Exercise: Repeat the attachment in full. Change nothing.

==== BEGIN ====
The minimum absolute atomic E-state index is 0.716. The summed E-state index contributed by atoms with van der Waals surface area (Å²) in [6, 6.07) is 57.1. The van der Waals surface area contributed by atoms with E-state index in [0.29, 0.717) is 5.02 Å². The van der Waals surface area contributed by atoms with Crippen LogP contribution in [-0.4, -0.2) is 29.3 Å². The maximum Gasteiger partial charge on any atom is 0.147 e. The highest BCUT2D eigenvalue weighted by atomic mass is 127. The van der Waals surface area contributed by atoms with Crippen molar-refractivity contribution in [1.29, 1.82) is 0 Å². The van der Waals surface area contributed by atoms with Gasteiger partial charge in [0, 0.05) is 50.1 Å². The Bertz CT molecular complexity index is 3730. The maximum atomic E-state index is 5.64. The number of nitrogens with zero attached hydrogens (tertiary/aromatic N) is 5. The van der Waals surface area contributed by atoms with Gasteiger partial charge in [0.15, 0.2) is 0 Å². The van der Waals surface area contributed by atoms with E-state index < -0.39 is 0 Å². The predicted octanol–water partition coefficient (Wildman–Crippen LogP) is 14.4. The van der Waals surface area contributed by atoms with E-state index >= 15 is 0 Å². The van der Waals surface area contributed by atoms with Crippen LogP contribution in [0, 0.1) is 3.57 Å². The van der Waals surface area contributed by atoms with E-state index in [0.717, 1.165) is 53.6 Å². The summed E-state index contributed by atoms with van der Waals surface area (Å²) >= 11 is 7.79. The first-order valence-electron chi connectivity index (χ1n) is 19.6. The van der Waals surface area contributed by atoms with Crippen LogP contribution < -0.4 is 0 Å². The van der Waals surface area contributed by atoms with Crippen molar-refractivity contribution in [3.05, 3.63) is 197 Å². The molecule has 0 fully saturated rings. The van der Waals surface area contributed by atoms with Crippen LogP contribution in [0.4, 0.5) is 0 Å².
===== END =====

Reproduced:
The minimum absolute atomic E-state index is 0.716. The summed E-state index contributed by atoms with van der Waals surface area (Å²) in [6, 6.07) is 57.1. The van der Waals surface area contributed by atoms with E-state index in [0.29, 0.717) is 5.02 Å². The van der Waals surface area contributed by atoms with Crippen LogP contribution in [-0.4, -0.2) is 29.3 Å². The maximum Gasteiger partial charge on any atom is 0.147 e. The highest BCUT2D eigenvalue weighted by atomic mass is 127. The van der Waals surface area contributed by atoms with Crippen molar-refractivity contribution in [1.29, 1.82) is 0 Å². The van der Waals surface area contributed by atoms with Gasteiger partial charge in [0, 0.05) is 50.1 Å². The Bertz CT molecular complexity index is 3730. The maximum atomic E-state index is 5.64. The number of nitrogens with zero attached hydrogens (tertiary/aromatic N) is 5. The van der Waals surface area contributed by atoms with Gasteiger partial charge in [0.15, 0.2) is 0 Å². The van der Waals surface area contributed by atoms with E-state index < -0.39 is 0 Å². The predicted octanol–water partition coefficient (Wildman–Crippen LogP) is 14.4. The van der Waals surface area contributed by atoms with E-state index >= 15 is 0 Å². The van der Waals surface area contributed by atoms with Crippen LogP contribution in [0, 0.1) is 3.57 Å². The van der Waals surface area contributed by atoms with E-state index in [0.717, 1.165) is 53.6 Å². The summed E-state index contributed by atoms with van der Waals surface area (Å²) >= 11 is 7.79. The first-order valence-electron chi connectivity index (χ1n) is 19.6. The van der Waals surface area contributed by atoms with Crippen LogP contribution < -0.4 is 0 Å². The van der Waals surface area contributed by atoms with Crippen molar-refractivity contribution in [3.05, 3.63) is 197 Å². The molecule has 0 fully saturated rings. The van der Waals surface area contributed by atoms with Crippen LogP contribution in [0.4, 0.5) is 0 Å².